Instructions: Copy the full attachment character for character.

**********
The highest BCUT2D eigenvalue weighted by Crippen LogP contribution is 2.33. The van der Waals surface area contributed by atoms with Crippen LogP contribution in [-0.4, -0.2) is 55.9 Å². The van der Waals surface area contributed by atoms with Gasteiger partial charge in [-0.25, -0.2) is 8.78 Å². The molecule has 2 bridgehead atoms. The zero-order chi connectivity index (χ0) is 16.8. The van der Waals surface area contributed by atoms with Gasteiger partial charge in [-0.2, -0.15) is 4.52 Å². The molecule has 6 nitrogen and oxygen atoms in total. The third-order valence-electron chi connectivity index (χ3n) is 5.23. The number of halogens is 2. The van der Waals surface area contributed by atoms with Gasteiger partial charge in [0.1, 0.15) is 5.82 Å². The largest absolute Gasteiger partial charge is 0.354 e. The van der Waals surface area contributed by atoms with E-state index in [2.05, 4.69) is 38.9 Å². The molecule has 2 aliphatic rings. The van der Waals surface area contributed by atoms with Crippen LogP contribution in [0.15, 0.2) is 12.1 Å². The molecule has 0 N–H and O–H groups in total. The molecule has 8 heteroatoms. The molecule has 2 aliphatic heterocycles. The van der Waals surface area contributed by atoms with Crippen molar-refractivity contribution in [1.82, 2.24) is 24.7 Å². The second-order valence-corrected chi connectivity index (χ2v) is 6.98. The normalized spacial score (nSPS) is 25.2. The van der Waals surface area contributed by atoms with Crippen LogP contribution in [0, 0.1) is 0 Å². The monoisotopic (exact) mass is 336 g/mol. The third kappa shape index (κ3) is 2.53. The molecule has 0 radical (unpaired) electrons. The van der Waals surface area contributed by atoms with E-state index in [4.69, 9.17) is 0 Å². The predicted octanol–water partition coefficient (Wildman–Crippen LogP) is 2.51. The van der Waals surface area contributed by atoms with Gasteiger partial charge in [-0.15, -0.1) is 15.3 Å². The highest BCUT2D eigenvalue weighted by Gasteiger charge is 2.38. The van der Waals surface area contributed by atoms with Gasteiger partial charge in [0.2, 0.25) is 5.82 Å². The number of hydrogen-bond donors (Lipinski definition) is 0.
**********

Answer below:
The highest BCUT2D eigenvalue weighted by Crippen LogP contribution is 2.33. The van der Waals surface area contributed by atoms with Crippen LogP contribution in [-0.4, -0.2) is 55.9 Å². The van der Waals surface area contributed by atoms with Gasteiger partial charge in [-0.25, -0.2) is 8.78 Å². The molecule has 2 bridgehead atoms. The zero-order chi connectivity index (χ0) is 16.8. The van der Waals surface area contributed by atoms with Gasteiger partial charge in [-0.2, -0.15) is 4.52 Å². The molecule has 6 nitrogen and oxygen atoms in total. The third-order valence-electron chi connectivity index (χ3n) is 5.23. The number of halogens is 2. The van der Waals surface area contributed by atoms with Gasteiger partial charge in [0.1, 0.15) is 5.82 Å². The largest absolute Gasteiger partial charge is 0.354 e. The van der Waals surface area contributed by atoms with E-state index in [2.05, 4.69) is 38.9 Å². The molecule has 2 aliphatic rings. The van der Waals surface area contributed by atoms with Crippen LogP contribution in [0.15, 0.2) is 12.1 Å². The molecule has 0 N–H and O–H groups in total. The molecule has 8 heteroatoms. The molecule has 2 aliphatic heterocycles. The van der Waals surface area contributed by atoms with Crippen molar-refractivity contribution in [1.82, 2.24) is 24.7 Å². The second-order valence-corrected chi connectivity index (χ2v) is 6.98. The normalized spacial score (nSPS) is 25.2. The van der Waals surface area contributed by atoms with Crippen LogP contribution in [0, 0.1) is 0 Å². The monoisotopic (exact) mass is 336 g/mol. The third kappa shape index (κ3) is 2.53. The molecule has 0 radical (unpaired) electrons. The van der Waals surface area contributed by atoms with E-state index in [4.69, 9.17) is 0 Å². The predicted octanol–water partition coefficient (Wildman–Crippen LogP) is 2.51. The van der Waals surface area contributed by atoms with Gasteiger partial charge in [-0.15, -0.1) is 15.3 Å². The highest BCUT2D eigenvalue weighted by Gasteiger charge is 2.38. The van der Waals surface area contributed by atoms with Gasteiger partial charge in [0.2, 0.25) is 5.82 Å². The number of hydrogen-bond donors (Lipinski definition) is 0.